While Claas has registered more than 3,000 patents during its 108-year history, the company is currently celebrating the 100th anniversary of filing its first patent.
CLAAS claims the new series has 10% more capacity than its 700 range, which is known as the world’s most productive combine harvester.
Launched in 1995 after ten years development, the Lexion 480 was the first combine harvester to use Claas’ APS Hybrid threshing and separation system.
APS (accelerated pre-separation system) smoothly accelerates crop flow across all concave areas, resulting in 70% of separation occurring before the crop reached the twin longitudinal rotors. Claas is still the only manufacturer to offer both systems in one machine.
The latest Lexions use a new APS Synflow Hybrid system in which the threshing drum diameter is increased from 600 to 755mm and the feed impellor upsized from 375 to 600mm.
Likewise, the capacity of the twin rotor secondary grain separation area is 20% bigger.
Grain tank and unloading maximum capacities are also bigger -- 18 tonnes and 180 L/second, respectively.
The 7600, 7700 and 8700 models are fitted with 12.5 L, 6-cylinder Perkins 2206D engines, delivering a maximum output of 461, 524 and 571 hp, respectively. The 8800 model has a 15.6 L, 6-cylinder Mercedes-Benz engine delivering 653 hp.
The machines have the maker’s Dynamic Cooling and Dynamic Power systems. The former is on-demand, variable rate cooling said to save up to 26hp. The latter uses advanced engine management to adjust power output to operating conditions and cut fuel use by up to 10%.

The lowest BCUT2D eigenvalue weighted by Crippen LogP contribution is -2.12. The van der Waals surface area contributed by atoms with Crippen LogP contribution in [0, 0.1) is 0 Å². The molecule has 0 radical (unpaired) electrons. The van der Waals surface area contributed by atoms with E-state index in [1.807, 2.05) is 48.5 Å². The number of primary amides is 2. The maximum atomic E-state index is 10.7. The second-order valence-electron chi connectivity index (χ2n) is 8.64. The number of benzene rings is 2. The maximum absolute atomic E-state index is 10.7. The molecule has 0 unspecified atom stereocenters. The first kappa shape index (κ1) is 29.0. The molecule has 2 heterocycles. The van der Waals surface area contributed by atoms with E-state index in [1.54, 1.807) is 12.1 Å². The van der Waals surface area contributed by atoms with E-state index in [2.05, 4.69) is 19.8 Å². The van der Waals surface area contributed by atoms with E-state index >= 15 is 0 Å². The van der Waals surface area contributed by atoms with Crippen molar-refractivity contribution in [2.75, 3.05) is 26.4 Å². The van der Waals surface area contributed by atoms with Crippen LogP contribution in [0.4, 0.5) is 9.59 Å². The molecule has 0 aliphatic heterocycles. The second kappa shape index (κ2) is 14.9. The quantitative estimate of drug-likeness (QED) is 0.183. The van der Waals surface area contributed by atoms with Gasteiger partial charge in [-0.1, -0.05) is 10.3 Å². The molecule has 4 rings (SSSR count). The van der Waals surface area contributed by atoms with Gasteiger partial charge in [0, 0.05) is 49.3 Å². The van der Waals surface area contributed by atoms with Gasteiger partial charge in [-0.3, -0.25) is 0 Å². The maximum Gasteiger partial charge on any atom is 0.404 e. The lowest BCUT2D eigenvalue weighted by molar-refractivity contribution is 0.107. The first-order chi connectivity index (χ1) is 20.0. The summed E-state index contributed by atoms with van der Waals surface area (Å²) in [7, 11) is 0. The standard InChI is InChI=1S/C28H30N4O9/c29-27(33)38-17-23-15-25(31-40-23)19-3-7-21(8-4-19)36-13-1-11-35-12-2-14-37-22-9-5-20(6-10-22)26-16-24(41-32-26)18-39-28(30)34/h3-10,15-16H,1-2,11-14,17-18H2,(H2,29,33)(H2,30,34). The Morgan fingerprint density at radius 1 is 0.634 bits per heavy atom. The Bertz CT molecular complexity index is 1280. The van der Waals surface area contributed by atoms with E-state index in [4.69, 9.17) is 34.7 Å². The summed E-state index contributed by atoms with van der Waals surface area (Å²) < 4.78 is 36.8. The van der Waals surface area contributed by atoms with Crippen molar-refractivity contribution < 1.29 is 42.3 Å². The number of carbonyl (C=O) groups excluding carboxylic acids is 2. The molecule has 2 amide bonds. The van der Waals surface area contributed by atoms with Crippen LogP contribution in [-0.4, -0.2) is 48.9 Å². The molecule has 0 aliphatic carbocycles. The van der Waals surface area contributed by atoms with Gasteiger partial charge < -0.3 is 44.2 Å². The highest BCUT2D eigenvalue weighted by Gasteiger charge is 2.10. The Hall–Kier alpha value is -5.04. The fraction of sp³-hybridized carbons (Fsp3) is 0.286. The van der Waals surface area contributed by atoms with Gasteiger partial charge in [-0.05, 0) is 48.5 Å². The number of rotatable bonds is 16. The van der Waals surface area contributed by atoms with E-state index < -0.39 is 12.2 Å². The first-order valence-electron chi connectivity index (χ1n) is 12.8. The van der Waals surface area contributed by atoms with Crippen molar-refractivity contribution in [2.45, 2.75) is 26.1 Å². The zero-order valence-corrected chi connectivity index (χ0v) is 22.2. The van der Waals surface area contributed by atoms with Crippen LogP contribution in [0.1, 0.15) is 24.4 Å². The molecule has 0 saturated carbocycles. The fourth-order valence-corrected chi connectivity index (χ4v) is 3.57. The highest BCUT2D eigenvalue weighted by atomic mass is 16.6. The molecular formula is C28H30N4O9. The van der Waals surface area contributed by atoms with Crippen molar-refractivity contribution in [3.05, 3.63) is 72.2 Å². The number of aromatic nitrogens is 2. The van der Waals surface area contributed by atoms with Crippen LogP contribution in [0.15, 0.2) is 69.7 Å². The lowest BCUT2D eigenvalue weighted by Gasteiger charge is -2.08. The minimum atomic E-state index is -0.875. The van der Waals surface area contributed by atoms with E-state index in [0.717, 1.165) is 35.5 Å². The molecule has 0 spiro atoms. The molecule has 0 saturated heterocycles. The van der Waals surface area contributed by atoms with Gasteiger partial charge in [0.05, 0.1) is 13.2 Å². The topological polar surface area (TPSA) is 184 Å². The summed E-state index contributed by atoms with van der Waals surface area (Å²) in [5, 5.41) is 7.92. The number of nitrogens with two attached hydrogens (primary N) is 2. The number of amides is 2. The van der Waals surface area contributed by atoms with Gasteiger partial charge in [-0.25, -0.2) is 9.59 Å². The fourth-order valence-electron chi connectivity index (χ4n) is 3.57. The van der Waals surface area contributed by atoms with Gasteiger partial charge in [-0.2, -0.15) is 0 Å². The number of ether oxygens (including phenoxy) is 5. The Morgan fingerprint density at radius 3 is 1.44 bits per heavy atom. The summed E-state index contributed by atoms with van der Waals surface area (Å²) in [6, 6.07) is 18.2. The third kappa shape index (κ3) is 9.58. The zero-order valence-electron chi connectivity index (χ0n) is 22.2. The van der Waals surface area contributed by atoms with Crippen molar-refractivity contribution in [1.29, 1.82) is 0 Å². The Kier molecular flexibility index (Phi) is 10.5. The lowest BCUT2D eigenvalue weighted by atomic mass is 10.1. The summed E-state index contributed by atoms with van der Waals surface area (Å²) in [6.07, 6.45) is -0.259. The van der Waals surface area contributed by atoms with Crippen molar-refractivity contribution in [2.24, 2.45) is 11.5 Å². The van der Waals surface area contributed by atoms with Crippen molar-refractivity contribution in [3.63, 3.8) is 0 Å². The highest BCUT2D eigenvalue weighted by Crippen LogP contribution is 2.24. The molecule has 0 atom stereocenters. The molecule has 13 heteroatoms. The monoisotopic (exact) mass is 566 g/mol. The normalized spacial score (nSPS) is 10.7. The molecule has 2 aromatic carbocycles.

Both series can be equipped with the Terra Trac system in 635, 735- and 890 mm operating widths or conventional tyres measuring 2.15 m front and 1.75 m rear.
Both variants are capable of 40 km/h ground speed for speedy on-road transport.
On-board technology includes the Cemos Auto machine optimisation system which continuously reviews and automatically adjusts the threshing, cleaning and separation settings for maximum throughput, grain quality and fuel efficiency.
The system is said to achieve 20% greater output than by manual operation.
Claas Telematics, standard on all machines, enables GPS tracking and data transmission for machine optimisation, harvesting logistics, fleet management, remote diagnostics and documentation.
Up front, the Lexion 8000 &7000 models can be equipped with Claas’ Vario variable cutter bar or the new Convio front, both available in 10.8, 12.3 or 13.8 m cutting widths.
Vario cutter-bars can adjust the knife position from -10 cm to +60 cm ‘on the go’ for optimum throughput, flexibility and ease of operation.
Convio fronts are said to offer smooth, reliable crop flow with minimal grain loss, even in lighter conditions or direct cut Canola.
The optional Flex configuration allows the cutter bar to flex up to 90 mm upwards or 135 mm downwards, said to make it ideal for harvesting pulse crops or lodged cereals.
All models are fitted with Jetstream, the maker’s eight- or six-stage turbine system that blasts air over dual-ventilated steps for pre-cleaning and the full length of the sieve box. Optional 3D or 4D cleaning systems automatically adjust the blower speed according to the lateral and longitudinal angle of the machine.
Rural News understands new straw walker machines will arrive in 2020. These would include the 5000 (5-walker) and 6000 (6-walker) series.